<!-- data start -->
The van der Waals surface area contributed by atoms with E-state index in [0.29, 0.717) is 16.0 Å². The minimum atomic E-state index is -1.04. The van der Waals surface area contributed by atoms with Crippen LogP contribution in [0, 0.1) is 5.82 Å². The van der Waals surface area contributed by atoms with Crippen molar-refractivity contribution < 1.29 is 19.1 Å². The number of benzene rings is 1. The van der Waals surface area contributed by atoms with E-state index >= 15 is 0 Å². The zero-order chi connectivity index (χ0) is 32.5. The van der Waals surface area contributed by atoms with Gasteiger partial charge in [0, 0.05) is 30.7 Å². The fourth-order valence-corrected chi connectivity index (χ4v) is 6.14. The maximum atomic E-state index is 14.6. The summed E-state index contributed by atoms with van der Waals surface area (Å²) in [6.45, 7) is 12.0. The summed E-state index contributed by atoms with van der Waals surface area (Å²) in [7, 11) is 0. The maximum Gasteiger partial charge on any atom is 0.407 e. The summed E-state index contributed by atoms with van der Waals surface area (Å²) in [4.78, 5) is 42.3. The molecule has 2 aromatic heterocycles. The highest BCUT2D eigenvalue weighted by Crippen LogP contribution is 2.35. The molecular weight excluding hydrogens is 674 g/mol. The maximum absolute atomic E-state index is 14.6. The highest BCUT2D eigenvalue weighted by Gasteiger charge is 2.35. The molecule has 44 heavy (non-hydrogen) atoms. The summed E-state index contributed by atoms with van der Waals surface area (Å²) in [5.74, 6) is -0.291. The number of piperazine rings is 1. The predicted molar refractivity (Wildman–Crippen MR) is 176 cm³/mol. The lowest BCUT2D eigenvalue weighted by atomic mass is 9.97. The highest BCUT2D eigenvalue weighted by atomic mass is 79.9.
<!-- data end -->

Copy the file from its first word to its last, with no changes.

The van der Waals surface area contributed by atoms with E-state index in [0.29, 0.717) is 16.0 Å². The minimum atomic E-state index is -1.04. The van der Waals surface area contributed by atoms with Crippen LogP contribution in [0, 0.1) is 5.82 Å². The van der Waals surface area contributed by atoms with Crippen molar-refractivity contribution < 1.29 is 19.1 Å². The number of benzene rings is 1. The van der Waals surface area contributed by atoms with E-state index >= 15 is 0 Å². The zero-order chi connectivity index (χ0) is 32.5. The van der Waals surface area contributed by atoms with Gasteiger partial charge in [0, 0.05) is 30.7 Å². The fourth-order valence-corrected chi connectivity index (χ4v) is 6.14. The maximum atomic E-state index is 14.6. The summed E-state index contributed by atoms with van der Waals surface area (Å²) in [6.45, 7) is 12.0. The summed E-state index contributed by atoms with van der Waals surface area (Å²) in [7, 11) is 0. The maximum Gasteiger partial charge on any atom is 0.407 e. The summed E-state index contributed by atoms with van der Waals surface area (Å²) in [4.78, 5) is 42.3. The molecule has 2 aromatic heterocycles. The highest BCUT2D eigenvalue weighted by Crippen LogP contribution is 2.35. The molecular weight excluding hydrogens is 674 g/mol. The maximum absolute atomic E-state index is 14.6. The highest BCUT2D eigenvalue weighted by Gasteiger charge is 2.35. The molecule has 44 heavy (non-hydrogen) atoms. The summed E-state index contributed by atoms with van der Waals surface area (Å²) in [5.74, 6) is -0.291. The number of piperazine rings is 1. The predicted molar refractivity (Wildman–Crippen MR) is 176 cm³/mol. The lowest BCUT2D eigenvalue weighted by atomic mass is 9.97. The highest BCUT2D eigenvalue weighted by atomic mass is 79.9.